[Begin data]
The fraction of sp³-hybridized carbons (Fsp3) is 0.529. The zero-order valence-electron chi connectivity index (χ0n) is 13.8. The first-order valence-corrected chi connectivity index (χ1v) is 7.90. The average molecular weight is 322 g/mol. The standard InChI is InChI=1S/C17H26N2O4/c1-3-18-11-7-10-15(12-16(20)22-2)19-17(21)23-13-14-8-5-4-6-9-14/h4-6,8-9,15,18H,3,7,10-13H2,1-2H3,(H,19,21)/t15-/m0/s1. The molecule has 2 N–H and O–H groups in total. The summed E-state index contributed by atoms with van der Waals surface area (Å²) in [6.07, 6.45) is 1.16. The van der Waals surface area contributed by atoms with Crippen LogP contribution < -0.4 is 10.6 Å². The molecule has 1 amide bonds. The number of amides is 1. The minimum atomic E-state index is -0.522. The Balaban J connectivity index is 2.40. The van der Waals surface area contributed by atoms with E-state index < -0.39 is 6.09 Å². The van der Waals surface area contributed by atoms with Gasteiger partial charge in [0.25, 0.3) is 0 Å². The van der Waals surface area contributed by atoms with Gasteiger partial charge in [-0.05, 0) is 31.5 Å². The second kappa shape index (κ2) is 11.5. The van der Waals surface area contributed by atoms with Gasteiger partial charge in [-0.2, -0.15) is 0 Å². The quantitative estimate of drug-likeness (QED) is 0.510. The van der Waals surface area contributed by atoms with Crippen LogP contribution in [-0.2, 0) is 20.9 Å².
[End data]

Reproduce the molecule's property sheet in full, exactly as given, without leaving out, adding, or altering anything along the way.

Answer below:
The fraction of sp³-hybridized carbons (Fsp3) is 0.529. The zero-order valence-electron chi connectivity index (χ0n) is 13.8. The first-order valence-corrected chi connectivity index (χ1v) is 7.90. The average molecular weight is 322 g/mol. The standard InChI is InChI=1S/C17H26N2O4/c1-3-18-11-7-10-15(12-16(20)22-2)19-17(21)23-13-14-8-5-4-6-9-14/h4-6,8-9,15,18H,3,7,10-13H2,1-2H3,(H,19,21)/t15-/m0/s1. The molecule has 2 N–H and O–H groups in total. The summed E-state index contributed by atoms with van der Waals surface area (Å²) in [6.07, 6.45) is 1.16. The van der Waals surface area contributed by atoms with Crippen LogP contribution < -0.4 is 10.6 Å². The molecule has 1 amide bonds. The number of amides is 1. The minimum atomic E-state index is -0.522. The Balaban J connectivity index is 2.40. The van der Waals surface area contributed by atoms with E-state index < -0.39 is 6.09 Å². The van der Waals surface area contributed by atoms with Gasteiger partial charge in [0.25, 0.3) is 0 Å². The van der Waals surface area contributed by atoms with Gasteiger partial charge in [-0.05, 0) is 31.5 Å². The second kappa shape index (κ2) is 11.5. The van der Waals surface area contributed by atoms with Gasteiger partial charge in [-0.2, -0.15) is 0 Å². The quantitative estimate of drug-likeness (QED) is 0.510. The van der Waals surface area contributed by atoms with Crippen LogP contribution in [-0.2, 0) is 20.9 Å².